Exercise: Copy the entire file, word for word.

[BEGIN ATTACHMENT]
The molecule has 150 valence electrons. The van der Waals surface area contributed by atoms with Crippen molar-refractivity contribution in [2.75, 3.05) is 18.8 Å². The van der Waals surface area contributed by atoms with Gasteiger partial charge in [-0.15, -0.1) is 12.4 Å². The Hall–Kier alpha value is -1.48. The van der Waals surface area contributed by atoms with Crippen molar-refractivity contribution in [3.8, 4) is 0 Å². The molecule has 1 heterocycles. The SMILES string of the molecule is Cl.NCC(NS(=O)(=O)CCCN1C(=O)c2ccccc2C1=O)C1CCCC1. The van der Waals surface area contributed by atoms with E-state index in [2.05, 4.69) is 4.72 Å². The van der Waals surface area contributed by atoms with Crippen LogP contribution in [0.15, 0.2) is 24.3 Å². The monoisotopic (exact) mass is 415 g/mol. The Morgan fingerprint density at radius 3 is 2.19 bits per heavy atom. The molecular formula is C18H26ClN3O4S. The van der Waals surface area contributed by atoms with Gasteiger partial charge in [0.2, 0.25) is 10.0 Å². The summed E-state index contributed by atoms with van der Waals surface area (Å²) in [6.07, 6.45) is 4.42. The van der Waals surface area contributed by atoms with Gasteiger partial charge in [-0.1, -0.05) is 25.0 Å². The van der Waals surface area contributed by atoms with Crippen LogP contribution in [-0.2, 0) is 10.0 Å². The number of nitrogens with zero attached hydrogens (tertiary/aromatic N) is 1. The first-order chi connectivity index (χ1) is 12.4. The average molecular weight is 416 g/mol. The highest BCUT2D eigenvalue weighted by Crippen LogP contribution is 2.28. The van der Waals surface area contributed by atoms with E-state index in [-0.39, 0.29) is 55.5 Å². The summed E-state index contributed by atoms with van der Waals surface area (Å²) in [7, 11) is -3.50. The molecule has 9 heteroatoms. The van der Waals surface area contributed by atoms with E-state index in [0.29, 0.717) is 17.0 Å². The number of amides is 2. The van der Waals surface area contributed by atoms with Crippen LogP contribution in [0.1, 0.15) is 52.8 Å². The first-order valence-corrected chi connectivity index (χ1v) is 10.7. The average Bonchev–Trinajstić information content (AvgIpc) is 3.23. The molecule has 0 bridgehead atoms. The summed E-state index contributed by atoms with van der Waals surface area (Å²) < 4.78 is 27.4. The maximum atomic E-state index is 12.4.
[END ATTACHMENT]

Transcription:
The molecule has 150 valence electrons. The van der Waals surface area contributed by atoms with Crippen molar-refractivity contribution in [2.75, 3.05) is 18.8 Å². The van der Waals surface area contributed by atoms with Gasteiger partial charge in [-0.15, -0.1) is 12.4 Å². The Hall–Kier alpha value is -1.48. The van der Waals surface area contributed by atoms with Crippen molar-refractivity contribution in [3.8, 4) is 0 Å². The molecule has 1 heterocycles. The SMILES string of the molecule is Cl.NCC(NS(=O)(=O)CCCN1C(=O)c2ccccc2C1=O)C1CCCC1. The van der Waals surface area contributed by atoms with E-state index in [2.05, 4.69) is 4.72 Å². The van der Waals surface area contributed by atoms with Crippen LogP contribution in [0.15, 0.2) is 24.3 Å². The monoisotopic (exact) mass is 415 g/mol. The Morgan fingerprint density at radius 3 is 2.19 bits per heavy atom. The molecular formula is C18H26ClN3O4S. The van der Waals surface area contributed by atoms with Gasteiger partial charge in [0.2, 0.25) is 10.0 Å². The summed E-state index contributed by atoms with van der Waals surface area (Å²) in [6.07, 6.45) is 4.42. The van der Waals surface area contributed by atoms with Gasteiger partial charge in [-0.1, -0.05) is 25.0 Å². The van der Waals surface area contributed by atoms with Crippen LogP contribution in [-0.2, 0) is 10.0 Å². The number of nitrogens with zero attached hydrogens (tertiary/aromatic N) is 1. The first-order chi connectivity index (χ1) is 12.4. The average molecular weight is 416 g/mol. The highest BCUT2D eigenvalue weighted by Crippen LogP contribution is 2.28. The van der Waals surface area contributed by atoms with E-state index in [-0.39, 0.29) is 55.5 Å². The summed E-state index contributed by atoms with van der Waals surface area (Å²) in [7, 11) is -3.50. The molecule has 9 heteroatoms. The van der Waals surface area contributed by atoms with E-state index in [0.29, 0.717) is 17.0 Å². The number of amides is 2. The van der Waals surface area contributed by atoms with Crippen LogP contribution in [0.1, 0.15) is 52.8 Å². The first-order valence-corrected chi connectivity index (χ1v) is 10.7. The average Bonchev–Trinajstić information content (AvgIpc) is 3.23. The molecule has 0 bridgehead atoms. The summed E-state index contributed by atoms with van der Waals surface area (Å²) < 4.78 is 27.4. The maximum atomic E-state index is 12.4.